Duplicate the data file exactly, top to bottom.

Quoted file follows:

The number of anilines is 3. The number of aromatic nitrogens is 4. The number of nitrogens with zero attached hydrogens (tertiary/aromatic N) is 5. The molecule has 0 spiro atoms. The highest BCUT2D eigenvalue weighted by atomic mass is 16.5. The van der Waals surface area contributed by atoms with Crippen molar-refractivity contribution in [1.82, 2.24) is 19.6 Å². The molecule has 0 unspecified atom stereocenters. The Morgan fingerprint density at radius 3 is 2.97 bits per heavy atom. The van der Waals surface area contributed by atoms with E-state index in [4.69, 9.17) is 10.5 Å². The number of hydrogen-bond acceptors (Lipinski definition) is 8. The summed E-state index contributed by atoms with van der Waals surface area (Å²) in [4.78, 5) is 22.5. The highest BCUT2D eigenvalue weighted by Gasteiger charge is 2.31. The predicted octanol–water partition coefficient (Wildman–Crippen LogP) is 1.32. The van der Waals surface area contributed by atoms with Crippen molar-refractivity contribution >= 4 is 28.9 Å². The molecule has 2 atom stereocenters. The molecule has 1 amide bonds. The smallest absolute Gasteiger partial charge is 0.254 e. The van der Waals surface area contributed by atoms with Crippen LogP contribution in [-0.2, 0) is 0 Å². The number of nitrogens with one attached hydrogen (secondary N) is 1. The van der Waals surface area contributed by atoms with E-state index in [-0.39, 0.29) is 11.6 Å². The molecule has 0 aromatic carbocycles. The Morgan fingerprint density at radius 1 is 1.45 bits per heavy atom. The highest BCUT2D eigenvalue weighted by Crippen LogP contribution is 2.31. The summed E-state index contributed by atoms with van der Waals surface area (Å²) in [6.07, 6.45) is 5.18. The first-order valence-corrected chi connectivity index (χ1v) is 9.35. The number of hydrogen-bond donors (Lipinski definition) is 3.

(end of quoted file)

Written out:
The number of anilines is 3. The number of aromatic nitrogens is 4. The number of nitrogens with zero attached hydrogens (tertiary/aromatic N) is 5. The molecule has 0 spiro atoms. The highest BCUT2D eigenvalue weighted by atomic mass is 16.5. The van der Waals surface area contributed by atoms with Crippen molar-refractivity contribution in [1.82, 2.24) is 19.6 Å². The molecule has 0 unspecified atom stereocenters. The Morgan fingerprint density at radius 3 is 2.97 bits per heavy atom. The van der Waals surface area contributed by atoms with E-state index in [4.69, 9.17) is 10.5 Å². The number of hydrogen-bond acceptors (Lipinski definition) is 8. The summed E-state index contributed by atoms with van der Waals surface area (Å²) in [4.78, 5) is 22.5. The highest BCUT2D eigenvalue weighted by Gasteiger charge is 2.31. The predicted octanol–water partition coefficient (Wildman–Crippen LogP) is 1.32. The van der Waals surface area contributed by atoms with Crippen molar-refractivity contribution >= 4 is 28.9 Å². The molecule has 2 atom stereocenters. The molecule has 1 amide bonds. The smallest absolute Gasteiger partial charge is 0.254 e. The van der Waals surface area contributed by atoms with Crippen LogP contribution in [-0.2, 0) is 0 Å². The number of nitrogens with one attached hydrogen (secondary N) is 1. The van der Waals surface area contributed by atoms with E-state index in [-0.39, 0.29) is 11.6 Å². The molecule has 0 aromatic carbocycles. The Morgan fingerprint density at radius 1 is 1.45 bits per heavy atom. The highest BCUT2D eigenvalue weighted by Crippen LogP contribution is 2.31. The summed E-state index contributed by atoms with van der Waals surface area (Å²) in [6.07, 6.45) is 5.18. The first-order valence-corrected chi connectivity index (χ1v) is 9.35. The number of hydrogen-bond donors (Lipinski definition) is 3.